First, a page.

Funnily enough, we probably have the first drink for the same reason. Let’s take today, because it’s a stunningly beautiful September Friday and the sun is shining. Come the evening, we’d both have that first drink because we’re happy and it’s the weekend and the wine will sprinkle a bit of additional glitter on our excellent mood. We’re relaxed and happy. Yes, that’s right, even after half a life spent getting wasted, I’ve never – NOT ONCE – poured the first glass of wine hoping I’d end up in black-out, fall over and knock my chin against the dining table and write a bunch of embarrassing nonsense on Facebook. Oblivion is never and has never been the intention when I take the first sip. Or gulp. Fiiiiiine *sigh* let’s be pedantic – the first few greedy, hungry gulps, plural.

The booze does what booze does and it numbs us into that state we take for fun – gets us a little loose and dopey, removes inhibitions and makes us giggly and goofy. I’ll concede that this bit is great fun – how could it not be? And right about here it IS like someone poured a bit of glitter on our already good Friday mood and chills us out even further now that the working week is out of the way.

Difference? For hubby this is now enough, this is the good place to be, and where he might either slow right down or even order a soft drink. He’s good and glittery. And so am I in that brief little moment but that’s not where I stay. For me….. I was searching my mind just then to work out how I can accurately describe it to you, and the image that comes to me is of a massive, furious, black tornado tearing across the plains in my direction – I’m directly in its path and it rips me away, throws and spins me mercilessly into a centrifuge of hell. That glittery feeling? That’s sort of like the train whistle when you hear it in the distance like an ominous warning echoing in the distance before the train comes roaring in. That’s all it is and it’s almost as brief. Or the spot where winds and temperatures form a terrifying force of nature. It does for hubby exactly what you see in booze commercials and he can appreciate the carefully selected wine that enhances his meal, whereas for me the damn steak I only eat because I have to and the wine could be fucking urine for all I care so long as I can keep drinking and go faster and faster until I know no more.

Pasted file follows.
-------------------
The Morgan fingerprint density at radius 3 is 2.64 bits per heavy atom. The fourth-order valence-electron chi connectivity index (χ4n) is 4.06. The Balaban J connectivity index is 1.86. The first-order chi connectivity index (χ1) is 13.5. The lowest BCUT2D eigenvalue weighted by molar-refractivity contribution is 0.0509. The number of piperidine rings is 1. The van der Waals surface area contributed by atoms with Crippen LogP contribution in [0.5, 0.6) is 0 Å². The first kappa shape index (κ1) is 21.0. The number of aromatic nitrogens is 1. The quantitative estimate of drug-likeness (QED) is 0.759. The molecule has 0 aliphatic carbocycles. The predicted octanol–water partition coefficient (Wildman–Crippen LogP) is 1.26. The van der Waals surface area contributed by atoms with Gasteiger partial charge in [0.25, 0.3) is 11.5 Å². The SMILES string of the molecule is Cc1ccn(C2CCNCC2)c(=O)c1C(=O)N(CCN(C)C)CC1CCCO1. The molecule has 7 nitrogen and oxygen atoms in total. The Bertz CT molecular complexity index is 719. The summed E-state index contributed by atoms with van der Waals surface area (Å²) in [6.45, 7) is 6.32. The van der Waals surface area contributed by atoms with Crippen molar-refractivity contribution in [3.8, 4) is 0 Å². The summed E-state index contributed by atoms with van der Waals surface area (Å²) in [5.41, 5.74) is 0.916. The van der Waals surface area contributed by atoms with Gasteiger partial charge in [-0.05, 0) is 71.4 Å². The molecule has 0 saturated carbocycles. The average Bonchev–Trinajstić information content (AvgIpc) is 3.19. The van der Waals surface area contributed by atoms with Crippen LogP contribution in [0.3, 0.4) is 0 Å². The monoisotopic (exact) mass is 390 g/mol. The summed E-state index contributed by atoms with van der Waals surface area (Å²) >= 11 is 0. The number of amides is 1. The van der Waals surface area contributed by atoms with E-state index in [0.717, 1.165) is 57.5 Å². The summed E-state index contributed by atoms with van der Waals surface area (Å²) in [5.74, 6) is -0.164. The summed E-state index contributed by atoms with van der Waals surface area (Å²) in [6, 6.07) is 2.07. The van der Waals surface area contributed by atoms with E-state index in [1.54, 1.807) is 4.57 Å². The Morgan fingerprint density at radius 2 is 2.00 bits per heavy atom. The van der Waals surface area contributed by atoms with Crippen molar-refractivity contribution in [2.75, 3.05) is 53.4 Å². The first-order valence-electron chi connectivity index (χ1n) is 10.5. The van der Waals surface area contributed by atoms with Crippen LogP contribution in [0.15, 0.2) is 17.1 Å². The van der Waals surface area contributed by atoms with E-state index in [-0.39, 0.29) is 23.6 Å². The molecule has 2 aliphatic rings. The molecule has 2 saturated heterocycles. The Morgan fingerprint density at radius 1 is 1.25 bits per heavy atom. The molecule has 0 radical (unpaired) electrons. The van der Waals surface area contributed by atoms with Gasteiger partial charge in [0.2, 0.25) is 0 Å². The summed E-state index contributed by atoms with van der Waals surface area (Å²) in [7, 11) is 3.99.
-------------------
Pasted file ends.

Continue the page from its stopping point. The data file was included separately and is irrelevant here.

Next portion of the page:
tornado

Moderation – I will have to ask hubby now, but I don’t think he would during an evening like the one I describe make a conscious choice to stop at a specific number of drinks. I think it just happens, that he just feels it’s enough and has no need to drink more, let alone faster and faster. When I have alcohol free beer I sometimes wonder if this is how non-alcoholics feel. I do, even now, take a few greedy gulps of the first one – I honestly do! And then quite quickly a few more. I am a bit thirsty, see, and the beer tastes so good! (Heineken 0.0 and Becks Blue are my favourites along with my absolute number one Birra Moretti Zero – yum!). The second, now that my thirst is quenched, is a lot slower and although it tastes just as nice, I’m now good. I may, but probably won’t, have a third. There is no need and the choice is all mine and I can do that thing I have never, ever been able to do with alcohol: I can take it or leave it! It isn’t important to me and if I ran out of beer it wouldn’t make me panic because I can have a glass of water if I’m thirsty.